One morning in late December 2013, Donald L. Erwin, a 59-year-old disabled veteran, told his wife he was going to buy cigarettes.
He often woke before dawn and was a heavy smoker. She went back to sleep. Sometime after 6 a.m., Mr. Erwin got into his silver Hyundai and left his mobile home in the central Ozarks.
He never returned.
For nearly a decade, Mr. Erwin’s family, together with some friends and locals, have scoured the lakes and valleys of the hilly region near his home in Camdenton, Mo., for clues. “I did not stop for nine years,” Mr. Erwin’s sister, Yvonne Erwin-Bowen, said in an interview, noting that she would travel from her home in Kansas City at least twice a year to search. Mr. Erwin’s wife has since passed away.
By last year, Ms. Erwin-Bowen, 62, had begun to lose steam. “I didn’t go look for my brother one time,” she said. “I literally put it in God’s hands.”
Then, last month, Ms. Erwin-Bowen received a call from a friend: A scuba diver had found her brother’s car about five miles from his home, submerged in a pond. The car, a 2002 Elantra, was retrieved on Dec. 16 from a private property in southern Camden County, according to a news release from the local authorities. Several days later, detectives and cadaver dogs recovered human remains and an artificial hip that matched Mr. Erwin’s, the authorities said.
The diver, James Hinkle, said in an interview that he became aware of the case about two years ago and began methodically searching bodies of water near Mr. Erwin’s home in a kayak mounted with sonar equipment, as well as with a drone.
On the afternoon of Dec. 14, Mr. Hinkle, whose volunteer scuba search-and-recovery team runs a YouTube channel, decided to search a pond on a private property, when he noticed a tire floating in the water. “That kind of got my nerves a’ jumping,” he said. Using a drone, Mr. Hinkle then observed a light, square-shaped object in the water. As he began to move the drone closer, he added, “it looked more and more like a car.”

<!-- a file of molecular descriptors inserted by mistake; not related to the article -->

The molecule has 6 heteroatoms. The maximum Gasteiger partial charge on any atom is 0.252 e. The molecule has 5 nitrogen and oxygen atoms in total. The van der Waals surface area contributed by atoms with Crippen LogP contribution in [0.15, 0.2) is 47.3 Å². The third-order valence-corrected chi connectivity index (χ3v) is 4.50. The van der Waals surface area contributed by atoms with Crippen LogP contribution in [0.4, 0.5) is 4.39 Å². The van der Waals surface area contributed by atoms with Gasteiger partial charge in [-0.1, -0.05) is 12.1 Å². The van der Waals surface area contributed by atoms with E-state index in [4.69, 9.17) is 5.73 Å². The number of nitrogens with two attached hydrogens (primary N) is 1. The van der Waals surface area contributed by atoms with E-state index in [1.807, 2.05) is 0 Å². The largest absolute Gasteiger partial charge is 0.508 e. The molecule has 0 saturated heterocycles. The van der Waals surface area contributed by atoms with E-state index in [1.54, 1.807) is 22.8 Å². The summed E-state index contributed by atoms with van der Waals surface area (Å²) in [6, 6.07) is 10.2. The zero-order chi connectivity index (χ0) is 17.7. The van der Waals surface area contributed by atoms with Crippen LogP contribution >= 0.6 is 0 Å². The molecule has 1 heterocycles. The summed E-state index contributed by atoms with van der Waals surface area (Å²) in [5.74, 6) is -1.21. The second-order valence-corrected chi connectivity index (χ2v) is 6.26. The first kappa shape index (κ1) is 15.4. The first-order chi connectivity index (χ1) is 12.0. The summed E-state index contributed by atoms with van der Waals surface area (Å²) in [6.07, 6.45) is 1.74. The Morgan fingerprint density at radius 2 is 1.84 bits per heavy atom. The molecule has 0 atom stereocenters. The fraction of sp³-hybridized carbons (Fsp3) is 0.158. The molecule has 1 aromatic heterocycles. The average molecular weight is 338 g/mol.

Two days later, Mr. Hinkle returned to the property with his kayak, a submergible camera and a magnet tied to a rope, which he dropped onto the car as a guide. Sheriff’s deputies and detectives, together with divers from the local fire department, were able to reach the car and match its license plate to Mr. Erwin’s. A local towing company then helped haul the vehicle from the pond.
The grim discovery has brought a confusing mix of closure, elation and renewed agony to the people who spent years searching for Mr. Erwin. “It is a new heartbreak,” Ms. Erwin-Bowen, his sister, said. “Even though I knew in my heart he was gone — accepting the reality is a whole different thing.”
Mr. Erwin, who was also known as “Donnie,” served in the Navy during the Vietnam War and later moved to Georgia, she said. But a rare condition led to his losing a leg. Ultimately, Mr. Erwin lost his job as a programmer at Mitsubishi, she said.
Eventually, Mr. Erwin, his wife and son moved to a mobile home in the Ozarks. Shortly before Mr. Erwin’s death, he learned he would likely need to have his second leg amputated, Ms. Erwin-Bowen said. “My brother did what he did because he didn’t want to be a burden on anybody,” she added, noting that she believed he had taken his own life.
“People always say when you find that loved one, you get the closure,” she added. “No you don’t, because you’ll never understand.”
More than 24,000 people remain missing across the United States, according to the National Missing and Unidentified Persons System. Other cold cases have been solved by amateurs before the authorities. In 2021, a YouTuber found a car belonging to two Tennessee teenagers who had been missing for 21 years; another search-and-recovery dive group claims it has helped solve 29 such cases.
Ms. Erwin-Bowen said that she hoped that her family’s story would encourage others in similar situations not to lose hope. “Never stop looking, the answer is out there,” she said. “Never give up.”